“I am concerned that his encyclical will be used by global warming alarmists to advocate for policies that will equate to the largest, most regressive tax increase in our nation’s history.”

However, many academics have welcomed the pontiff’s input.

Prof Myles Allen, Professor of Geosystem Science at the University of Oxford in the UK, said: “If Pope Francis can’t speak up for our unborn grandchildren, then God help us all.”

null

Will Pope sway Americans? – Roger Harrabin, BBC News environment analyst

null
Jeb Bush dismissed a leaked draft of the encyclical

The UN’s climate change chief Christiana Figueres says the Pope’s message will influence talks in Paris this year on a deal to tackle global warming.

Developing countries are demanding firmer promises of financial help from rich countries so they can adapt to inevitable changes in the climate and get clean energy to avoid contributing to further warming.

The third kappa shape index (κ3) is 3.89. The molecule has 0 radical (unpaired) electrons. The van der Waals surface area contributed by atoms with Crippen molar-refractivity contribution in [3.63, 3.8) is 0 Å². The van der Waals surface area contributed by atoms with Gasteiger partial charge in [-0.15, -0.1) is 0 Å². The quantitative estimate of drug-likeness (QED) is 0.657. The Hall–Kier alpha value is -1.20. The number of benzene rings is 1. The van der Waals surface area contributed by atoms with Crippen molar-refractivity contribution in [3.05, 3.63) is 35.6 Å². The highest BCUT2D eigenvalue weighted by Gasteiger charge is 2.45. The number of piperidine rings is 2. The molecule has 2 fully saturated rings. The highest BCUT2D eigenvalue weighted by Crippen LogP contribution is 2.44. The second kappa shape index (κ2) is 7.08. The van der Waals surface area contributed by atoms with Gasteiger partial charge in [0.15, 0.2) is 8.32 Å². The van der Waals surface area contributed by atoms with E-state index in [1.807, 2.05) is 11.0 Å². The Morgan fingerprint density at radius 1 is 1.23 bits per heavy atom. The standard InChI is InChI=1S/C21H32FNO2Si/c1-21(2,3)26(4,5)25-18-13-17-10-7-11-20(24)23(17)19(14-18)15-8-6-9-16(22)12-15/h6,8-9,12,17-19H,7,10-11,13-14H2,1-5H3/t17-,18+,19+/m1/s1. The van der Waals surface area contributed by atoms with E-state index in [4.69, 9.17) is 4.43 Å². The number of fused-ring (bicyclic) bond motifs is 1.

Ms Figueres said their position would be strengthened by the Pope’s insistence that this was the clear moral responsibility of the rich.

The encyclical will be welcomed by poor countries in Africa and Latin America.

The big question is how it will play in the USA, where it has already been dismissed by a Republican presidential candidate Jeb Bush, who is a Catholic.

Leading Republicans have warned the UN that they will undo President Barack Obama’s climate policies – so if the encyclical sways any of the conservative Catholics in Congress that could prove significant.

null

Leave a Reply

Fill in your details below or click an icon to log in:

WordPress.com Logo

You are commenting using your WordPress.com account. Log Out / Change )

Twitter picture

You are commenting using your Twitter account. Log Out / Change )

Facebook photo

You are commenting using your Facebook account. Log Out / Change )

Google+ photo

You are commenting using your Google+ account. Log Out / Change )

Connecting to %s

%d bloggers like this: